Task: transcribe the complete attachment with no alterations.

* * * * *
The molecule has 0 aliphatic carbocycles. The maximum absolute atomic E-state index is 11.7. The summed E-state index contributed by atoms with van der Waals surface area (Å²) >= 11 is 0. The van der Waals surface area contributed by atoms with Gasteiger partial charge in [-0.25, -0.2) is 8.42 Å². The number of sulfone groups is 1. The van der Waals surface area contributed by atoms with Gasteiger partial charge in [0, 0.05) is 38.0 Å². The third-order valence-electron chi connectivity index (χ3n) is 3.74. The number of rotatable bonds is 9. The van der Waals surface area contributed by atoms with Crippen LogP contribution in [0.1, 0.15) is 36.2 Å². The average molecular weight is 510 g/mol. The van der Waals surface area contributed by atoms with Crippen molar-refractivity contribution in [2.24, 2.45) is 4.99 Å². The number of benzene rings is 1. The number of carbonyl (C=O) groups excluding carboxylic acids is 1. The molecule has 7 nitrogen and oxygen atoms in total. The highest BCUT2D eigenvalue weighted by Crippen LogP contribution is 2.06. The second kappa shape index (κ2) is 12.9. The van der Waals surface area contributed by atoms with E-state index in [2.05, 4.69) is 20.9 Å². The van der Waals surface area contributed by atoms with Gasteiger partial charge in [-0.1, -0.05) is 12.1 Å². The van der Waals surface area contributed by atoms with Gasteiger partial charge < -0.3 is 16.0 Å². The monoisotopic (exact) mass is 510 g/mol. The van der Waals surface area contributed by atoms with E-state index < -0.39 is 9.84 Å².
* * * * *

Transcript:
The molecule has 0 aliphatic carbocycles. The maximum absolute atomic E-state index is 11.7. The summed E-state index contributed by atoms with van der Waals surface area (Å²) >= 11 is 0. The van der Waals surface area contributed by atoms with Gasteiger partial charge in [-0.25, -0.2) is 8.42 Å². The number of sulfone groups is 1. The van der Waals surface area contributed by atoms with Gasteiger partial charge in [0, 0.05) is 38.0 Å². The third-order valence-electron chi connectivity index (χ3n) is 3.74. The number of rotatable bonds is 9. The van der Waals surface area contributed by atoms with Crippen LogP contribution in [0.1, 0.15) is 36.2 Å². The average molecular weight is 510 g/mol. The van der Waals surface area contributed by atoms with Crippen molar-refractivity contribution in [2.24, 2.45) is 4.99 Å². The number of benzene rings is 1. The number of carbonyl (C=O) groups excluding carboxylic acids is 1. The molecule has 7 nitrogen and oxygen atoms in total. The highest BCUT2D eigenvalue weighted by Crippen LogP contribution is 2.06. The second kappa shape index (κ2) is 12.9. The van der Waals surface area contributed by atoms with E-state index in [2.05, 4.69) is 20.9 Å². The van der Waals surface area contributed by atoms with Gasteiger partial charge in [-0.1, -0.05) is 12.1 Å². The van der Waals surface area contributed by atoms with Gasteiger partial charge < -0.3 is 16.0 Å². The monoisotopic (exact) mass is 510 g/mol. The van der Waals surface area contributed by atoms with E-state index < -0.39 is 9.84 Å².